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1:20 AM | The road to Modelr: my EuroSciPy poster
At EuroSciPy recently, I gave a poster-ized version of the talk I did at SciPy. Unlike most of the other presentations at EuroSciPy, my poster didn't cover a lot of the science (which is well understood), or the code (which is esoteric). Instead it focused on the advantages of spreading software via web applications, rather than only via source code, and on the challenges that we overcame — well, that we're still overcoming — to get our Modelr tool out there. I wanted other […]
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1:00 AM | Subptychoceras yubarensis and Gaudryceras Ammonite Fossils
Here is a picture of two ammonite fossils Subptychoceras yubarensis and Gaudryceras sp. at the Museo di Paleontologia at Sapienza University of Rome Italy. Creatures like this existed at the time of the upper/late Cretaceous Period (ICS geological timescale: Santonian). Fossil was found in Japan. Image taken in June 2014.
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12:26 AM | TDB Today: An election looms: do I feel lucky?
A word to the wise: there’s an election about to happen. Not much sign of climate policy coverage in the newspapers or on television, so in my Daily Blog post this week — An election looms: do I feel lucky? — I provide an entirely superficial but 100% accurate overview of the climate policies of […]

September 09, 2014

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10:00 PM | Soils at Imaggeo: Soil erosion-desertfication, Iceland
Picture by Ragnar Sigurdsson / Artic Images.com. Soil banks show the former appearance of areas with dwindling vegetation and soil cover. Higher resolution images available from rth@arctic-images.com (there is a licensing fee depending on the use). Imaggeo is the online open access geosciences image repository of the European Geosciences Union.
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9:45 PM | Planetary Science Gets Its Day in Congress
Watch Planetary Society President Jim Bell testify before a congressional subcommittee on Wednesday, September 10th.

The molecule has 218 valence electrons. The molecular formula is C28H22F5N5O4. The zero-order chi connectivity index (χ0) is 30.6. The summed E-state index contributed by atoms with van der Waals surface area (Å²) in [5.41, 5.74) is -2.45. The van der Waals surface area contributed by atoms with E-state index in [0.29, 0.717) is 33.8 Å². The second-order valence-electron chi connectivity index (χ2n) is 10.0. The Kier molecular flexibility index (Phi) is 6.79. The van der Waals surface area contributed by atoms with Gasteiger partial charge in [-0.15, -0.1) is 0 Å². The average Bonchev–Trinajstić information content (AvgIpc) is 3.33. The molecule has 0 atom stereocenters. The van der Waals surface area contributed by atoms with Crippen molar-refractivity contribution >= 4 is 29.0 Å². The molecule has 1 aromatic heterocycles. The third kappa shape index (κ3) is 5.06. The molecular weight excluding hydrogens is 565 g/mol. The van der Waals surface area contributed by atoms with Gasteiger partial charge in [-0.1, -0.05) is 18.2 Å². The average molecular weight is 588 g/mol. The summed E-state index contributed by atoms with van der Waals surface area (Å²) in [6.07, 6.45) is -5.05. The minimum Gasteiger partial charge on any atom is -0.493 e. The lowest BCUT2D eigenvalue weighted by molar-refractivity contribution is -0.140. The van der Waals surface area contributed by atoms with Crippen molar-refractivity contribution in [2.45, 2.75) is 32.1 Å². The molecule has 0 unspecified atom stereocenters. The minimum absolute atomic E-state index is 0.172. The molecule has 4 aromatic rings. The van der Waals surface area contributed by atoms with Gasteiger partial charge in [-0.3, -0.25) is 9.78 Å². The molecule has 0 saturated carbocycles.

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9:40 PM | Geo 730: September 9, Day 617: In the Same Vein...
No, wait, actually, this is a different quartz vein, down at road level (no climbing!), and maybe 75 yards farther along the (blocked) logging road. The crystals here are nothing to look at, but the context is perhaps somewhat clearer than at the big vein up on the hillside, which has been stripped of the surrounding host rock. This one tapers off as it rises from beside Dana's left foot, up along her side, then appears to thicken again a few feet over her head. Notice that the rock on either […]
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9:10 PM | Greenhouse Gases in Atmosphere Are the Highest Ever
Greenhouse emissions are being pumped into the atmosphere at a drastically higher rate than in the past. Continue reading →
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7:19 PM | How Can Federal and City Governments Cooperate? The Case of Green Infrastructure
With support from the Earth Institute, writers Caswell Holloway, Carter Strickland, Michael Gerrard, and Daniel Firger recently published "Solving the CSO Conundrum: Green Infrastructure and the Unfulfilled Promise of Federal-Municipal Cooperation" in Harvard Environmental Law Review. The authors propose regulatory and policy reform to develop comprehensive, locally led infrastructure and sustainability initiatives that improve public health and the environment. They look specifically at the […]